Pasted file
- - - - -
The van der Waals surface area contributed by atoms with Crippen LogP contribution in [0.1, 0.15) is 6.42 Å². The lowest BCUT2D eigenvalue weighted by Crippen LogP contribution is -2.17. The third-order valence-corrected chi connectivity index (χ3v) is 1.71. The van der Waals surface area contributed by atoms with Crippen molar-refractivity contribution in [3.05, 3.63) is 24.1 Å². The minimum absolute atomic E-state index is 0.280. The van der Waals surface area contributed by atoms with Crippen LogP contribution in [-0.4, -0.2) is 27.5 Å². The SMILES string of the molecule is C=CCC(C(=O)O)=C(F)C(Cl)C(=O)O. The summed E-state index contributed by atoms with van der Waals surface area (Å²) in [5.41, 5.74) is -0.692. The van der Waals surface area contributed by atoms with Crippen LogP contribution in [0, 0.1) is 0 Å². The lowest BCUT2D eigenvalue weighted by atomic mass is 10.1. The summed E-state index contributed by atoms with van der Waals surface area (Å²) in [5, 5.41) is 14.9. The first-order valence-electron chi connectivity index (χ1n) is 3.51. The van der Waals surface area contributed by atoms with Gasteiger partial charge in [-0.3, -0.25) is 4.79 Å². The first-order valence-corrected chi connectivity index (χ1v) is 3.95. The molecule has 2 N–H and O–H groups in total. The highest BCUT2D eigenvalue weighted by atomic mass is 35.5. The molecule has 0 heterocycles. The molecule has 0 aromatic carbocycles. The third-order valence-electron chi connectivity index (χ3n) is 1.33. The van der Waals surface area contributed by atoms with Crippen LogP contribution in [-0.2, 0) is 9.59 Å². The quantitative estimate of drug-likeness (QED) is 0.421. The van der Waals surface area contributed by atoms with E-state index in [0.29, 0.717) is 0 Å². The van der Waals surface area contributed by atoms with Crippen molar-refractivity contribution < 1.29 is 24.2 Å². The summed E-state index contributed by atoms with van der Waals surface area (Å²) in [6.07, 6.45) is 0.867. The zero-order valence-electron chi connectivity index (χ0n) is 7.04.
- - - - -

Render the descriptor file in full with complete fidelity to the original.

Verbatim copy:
The van der Waals surface area contributed by atoms with Crippen LogP contribution in [0.1, 0.15) is 6.42 Å². The lowest BCUT2D eigenvalue weighted by Crippen LogP contribution is -2.17. The third-order valence-corrected chi connectivity index (χ3v) is 1.71. The van der Waals surface area contributed by atoms with Crippen molar-refractivity contribution in [3.05, 3.63) is 24.1 Å². The minimum absolute atomic E-state index is 0.280. The van der Waals surface area contributed by atoms with Crippen LogP contribution in [-0.4, -0.2) is 27.5 Å². The SMILES string of the molecule is C=CCC(C(=O)O)=C(F)C(Cl)C(=O)O. The summed E-state index contributed by atoms with van der Waals surface area (Å²) in [5.41, 5.74) is -0.692. The van der Waals surface area contributed by atoms with Crippen LogP contribution in [0, 0.1) is 0 Å². The lowest BCUT2D eigenvalue weighted by atomic mass is 10.1. The summed E-state index contributed by atoms with van der Waals surface area (Å²) in [5, 5.41) is 14.9. The first-order valence-electron chi connectivity index (χ1n) is 3.51. The van der Waals surface area contributed by atoms with Gasteiger partial charge in [-0.3, -0.25) is 4.79 Å². The first-order valence-corrected chi connectivity index (χ1v) is 3.95. The molecule has 2 N–H and O–H groups in total. The highest BCUT2D eigenvalue weighted by atomic mass is 35.5. The molecule has 0 heterocycles. The molecule has 0 aromatic carbocycles. The third-order valence-electron chi connectivity index (χ3n) is 1.33. The van der Waals surface area contributed by atoms with Crippen LogP contribution in [-0.2, 0) is 9.59 Å². The quantitative estimate of drug-likeness (QED) is 0.421. The van der Waals surface area contributed by atoms with E-state index in [0.29, 0.717) is 0 Å². The van der Waals surface area contributed by atoms with Crippen molar-refractivity contribution < 1.29 is 24.2 Å². The summed E-state index contributed by atoms with van der Waals surface area (Å²) in [6.07, 6.45) is 0.867. The zero-order valence-electron chi connectivity index (χ0n) is 7.04.